I can’t help but think there must be bunker at Nissan Ground-Zero where they keep all the wing-nuts. I mean, for a mainstream Japanese car company, Nissan has the unprecedented habit of launching the occasional Hail-Mary bizarro ride that suggests the water cooler in said bunker is spiked with acid.
How else could you explain the asymmetrical Cube? Or the ever-evolving GT-R hypercar with its unblinking Godzilla stare? Or the froggy Juke?
For a mainstream Japanese car company, Nissan has the unprecedented habit of launching the occasional Hail-Mary bizarro ride that suggests the water cooler in said bunker is spiked with acid.
This is by no means a criticism of Nissan. In fact I applaud their use of hallucinogenic drugs, sleep deprivation, the looping of Nickelback songs or whatever to get these results. The automotive landscape is richer for it.
The fact that I think the Nissan Juke looks somewhat ridiculous is neither here nor there. It exists. Kudos to Nissan. The Pontiac Aztec is off the hook.
The Juke has been with us since 2011 and distinguishes itself not only with its odd styling, but by also being a sporty compact hatchback crossover with an eager 188 hp 1.6L turbo four and available AWD. Front wheel drive models are available with a manual six-speed, but otherwise the Juke runs with an Xtronic continuously variable transmission. So, all in all, a pretty unique offering.
It’s also quite fun to drive, displaying direct steering and surprisingly good handling, although the CVT takes its toll on the overall experience.
There’s plenty of rubber-banding, mooing, and a general sense of disconnect between the throttle and forward progress.
For those who want a go-faster Froggy, look at the 215 hp Juke Nismo RS MT FWD ($28,798), the 211 hp Nismo Xtronic AWD ($28,998) or 211 hp RS Xtronic AWD ($31,998).
For 2015, the Juke sees a mild mid-cycle refresh. The distinctive snout gets new projector beam headlights, LED accents, a recontoured “V-motion” grill and more aggressive bits beneath the bumper. Out back we see revised “boomerang” taillights with LED accents and a more aggressive rear fascia. The Juke’s mirrors now house standard LED turn signal repeaters.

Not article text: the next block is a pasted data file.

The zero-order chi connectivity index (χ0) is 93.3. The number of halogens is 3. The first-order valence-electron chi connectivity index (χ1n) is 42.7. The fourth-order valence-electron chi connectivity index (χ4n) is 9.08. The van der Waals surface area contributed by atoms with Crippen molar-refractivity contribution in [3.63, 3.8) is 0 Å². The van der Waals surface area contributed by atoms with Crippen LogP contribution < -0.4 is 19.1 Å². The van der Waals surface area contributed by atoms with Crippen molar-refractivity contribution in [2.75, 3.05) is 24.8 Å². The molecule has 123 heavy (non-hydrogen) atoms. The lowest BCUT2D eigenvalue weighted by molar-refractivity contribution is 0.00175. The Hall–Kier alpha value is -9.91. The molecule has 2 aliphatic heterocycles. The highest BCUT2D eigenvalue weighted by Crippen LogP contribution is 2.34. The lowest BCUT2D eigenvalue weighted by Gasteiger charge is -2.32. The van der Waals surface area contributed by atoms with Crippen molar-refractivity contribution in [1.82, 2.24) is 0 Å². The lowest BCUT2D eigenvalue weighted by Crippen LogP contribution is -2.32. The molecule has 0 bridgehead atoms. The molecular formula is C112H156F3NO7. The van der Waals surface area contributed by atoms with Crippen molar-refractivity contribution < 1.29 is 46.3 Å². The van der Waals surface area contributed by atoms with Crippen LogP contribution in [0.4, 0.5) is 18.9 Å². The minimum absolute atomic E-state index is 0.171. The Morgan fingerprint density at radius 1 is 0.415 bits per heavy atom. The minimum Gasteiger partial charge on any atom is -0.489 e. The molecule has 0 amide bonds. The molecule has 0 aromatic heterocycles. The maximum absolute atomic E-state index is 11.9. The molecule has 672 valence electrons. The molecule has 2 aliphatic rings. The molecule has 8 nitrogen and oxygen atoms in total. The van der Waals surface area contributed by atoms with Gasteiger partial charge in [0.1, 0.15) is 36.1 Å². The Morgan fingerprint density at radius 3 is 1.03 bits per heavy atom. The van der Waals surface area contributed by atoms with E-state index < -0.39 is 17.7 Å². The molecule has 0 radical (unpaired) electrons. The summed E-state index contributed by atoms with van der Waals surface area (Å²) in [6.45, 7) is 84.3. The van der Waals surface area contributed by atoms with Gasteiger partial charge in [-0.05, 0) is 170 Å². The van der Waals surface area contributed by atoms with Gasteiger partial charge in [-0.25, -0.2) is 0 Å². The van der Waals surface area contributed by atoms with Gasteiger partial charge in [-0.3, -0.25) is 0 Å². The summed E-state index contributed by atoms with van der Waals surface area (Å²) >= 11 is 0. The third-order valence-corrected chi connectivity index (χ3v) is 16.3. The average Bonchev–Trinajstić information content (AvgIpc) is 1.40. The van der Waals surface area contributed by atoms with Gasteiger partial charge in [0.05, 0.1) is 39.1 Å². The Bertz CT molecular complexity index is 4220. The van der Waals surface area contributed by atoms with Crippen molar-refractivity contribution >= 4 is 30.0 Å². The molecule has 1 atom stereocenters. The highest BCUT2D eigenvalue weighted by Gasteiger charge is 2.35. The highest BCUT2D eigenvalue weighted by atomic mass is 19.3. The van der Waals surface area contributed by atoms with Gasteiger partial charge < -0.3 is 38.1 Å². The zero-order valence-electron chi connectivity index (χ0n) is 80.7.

Playing into the Juke’s cheeky persona is the new-for-2015 “Colour Studio” personalization program wherein various bits, both inside and out, can sport a contrasting hue - Red, Orange, Black Purple, White, Matte Black, Carbon Fibre, Yellow and Blue.
My loaded SL AWD tester ($30,178) with the optional three-coat Pearl White paint ($300) wore Black Purple accents, highlighted by a big rear spoiler and accented wheel spokes.
Tres funky, no?
If you already have a Juke and are feeling left out, your dealer can retro fit up to twelve accessories - front and rear bumper accents, headlight trim rings, side mirror caps, door handle covers, side door sills, rear roof spoiler, hatch handle finishers, lower hatch accent, interior inserts (tweeters and vents), floor mats, 17-inch aluminum-alloy wheels and center caps. The rear spoiler runs $407.95, 17-alloys $345, interior inserts $129.95 ($140.95 for carbon fibre look), headlight trim rings $114.95.
Other new standard features for the 2015 Juke include proximity key with push-button start, back-up camera, NissanConnectSM with Mobile Apps – including a 5.0-inch colour display, USB port, Bluetooth streaming audio and hands-free text messaging assistant.
There are also three new colours for 2015 – Solar Yellow, Cosmic Blue and Super Black.